• Actively listen to staff and acting on their concerns and suggestions and ensuring it is safe to do so – recognising that BME staff in particular may be less likely to raise concerns because they believe they will not be listened to or because they fear the consequences of doing so
  • Pay special attention to agency staff, bank staff, staff returning from sick leave, night shift workers and newly qualified staff, all of whom may be at additional risk. In particular ensure agency and bank staff are regularly risk assessed and tested since we know that employers should “take all possible steps to minimise staff movement between care homes, to stop infection spreading between locations” and that “subject to maintaining safe staffing levels, providers should employ staff to work at a single location”.
  • Make sure deployment does not target BME staff – something which appears to have been happening in some organisations. I have been told several times by BME staff that they feel they are “cannon fodder”.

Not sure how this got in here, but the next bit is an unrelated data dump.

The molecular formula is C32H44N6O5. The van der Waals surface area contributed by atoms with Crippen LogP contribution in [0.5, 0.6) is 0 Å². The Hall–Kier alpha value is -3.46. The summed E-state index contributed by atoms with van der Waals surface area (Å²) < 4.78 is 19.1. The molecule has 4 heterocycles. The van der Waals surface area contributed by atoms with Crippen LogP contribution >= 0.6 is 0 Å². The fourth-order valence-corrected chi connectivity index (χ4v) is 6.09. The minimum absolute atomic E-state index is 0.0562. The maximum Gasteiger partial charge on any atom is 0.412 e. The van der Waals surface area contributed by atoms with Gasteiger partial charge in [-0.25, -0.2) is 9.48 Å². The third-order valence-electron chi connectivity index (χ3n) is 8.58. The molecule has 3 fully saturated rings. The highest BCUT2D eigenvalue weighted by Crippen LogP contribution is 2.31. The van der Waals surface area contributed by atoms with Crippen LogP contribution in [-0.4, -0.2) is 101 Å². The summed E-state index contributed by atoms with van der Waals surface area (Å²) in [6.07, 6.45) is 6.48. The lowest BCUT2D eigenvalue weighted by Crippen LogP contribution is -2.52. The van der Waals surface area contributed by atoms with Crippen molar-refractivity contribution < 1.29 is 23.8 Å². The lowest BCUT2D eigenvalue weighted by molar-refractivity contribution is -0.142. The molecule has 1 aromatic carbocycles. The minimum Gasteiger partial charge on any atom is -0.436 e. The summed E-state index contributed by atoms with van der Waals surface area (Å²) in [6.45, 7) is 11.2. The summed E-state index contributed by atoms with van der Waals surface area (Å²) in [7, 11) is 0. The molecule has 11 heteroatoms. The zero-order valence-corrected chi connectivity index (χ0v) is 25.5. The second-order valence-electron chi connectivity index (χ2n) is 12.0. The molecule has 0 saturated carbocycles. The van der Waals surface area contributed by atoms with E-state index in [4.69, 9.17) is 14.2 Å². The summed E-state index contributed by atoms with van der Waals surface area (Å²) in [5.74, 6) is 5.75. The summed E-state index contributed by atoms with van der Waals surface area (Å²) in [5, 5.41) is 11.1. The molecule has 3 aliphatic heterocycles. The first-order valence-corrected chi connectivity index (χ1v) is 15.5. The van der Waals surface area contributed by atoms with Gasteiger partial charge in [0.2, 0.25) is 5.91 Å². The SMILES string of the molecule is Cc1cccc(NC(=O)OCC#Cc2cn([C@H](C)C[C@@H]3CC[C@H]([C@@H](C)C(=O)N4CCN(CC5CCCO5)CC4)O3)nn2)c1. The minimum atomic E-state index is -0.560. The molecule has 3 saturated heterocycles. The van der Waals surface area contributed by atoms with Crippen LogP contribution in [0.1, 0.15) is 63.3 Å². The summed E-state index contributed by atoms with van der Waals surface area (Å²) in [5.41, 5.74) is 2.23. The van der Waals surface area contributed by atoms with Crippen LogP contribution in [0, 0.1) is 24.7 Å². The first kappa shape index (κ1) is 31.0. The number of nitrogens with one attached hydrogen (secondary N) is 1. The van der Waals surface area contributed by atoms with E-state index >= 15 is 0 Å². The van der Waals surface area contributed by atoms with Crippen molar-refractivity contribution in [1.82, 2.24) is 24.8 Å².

• Make sure staff know where to get speedy advice and support if they have safety concerns that are not being addressed. Telling staff they can take out a grievance (I have several examples) is a ridiculous response.
  • Ensure good Board oversight of both health conditions risk assessment and workplace treatment during COVID 19 so that assessments do not become a tick box
  • Be alert to the impact on staff mental health of the immense pressures on front line staff (and managers)
  • Undertake enhanced data collection and analysis (including of those risk assessment and infection rates) to assist proactive intervention

Finally, ensure the forthcoming NHS Restoration and Recovery process is informed by staff experience during the COVID 19 pressures.

That means serious attention to staff mental health. If ever there was a time for compassion and inclusion this is it or the NHS will lose staff to ill health or some will simply leave.

It also means serious attention to equality, diversity and inclusion. COVID 19 has shone a light on the sharply different experiences of BME staff in the NHS and their implications for infection and death. And it means reviewing the dominant recent strategy of primarily highlighting data and telling leaders they must do “something” about race discrimination rather than the painstaking work of identifying and disseminating effective interventions driven by accountability and support.

Roger Kline is Research Fellow at Middlesex University Business School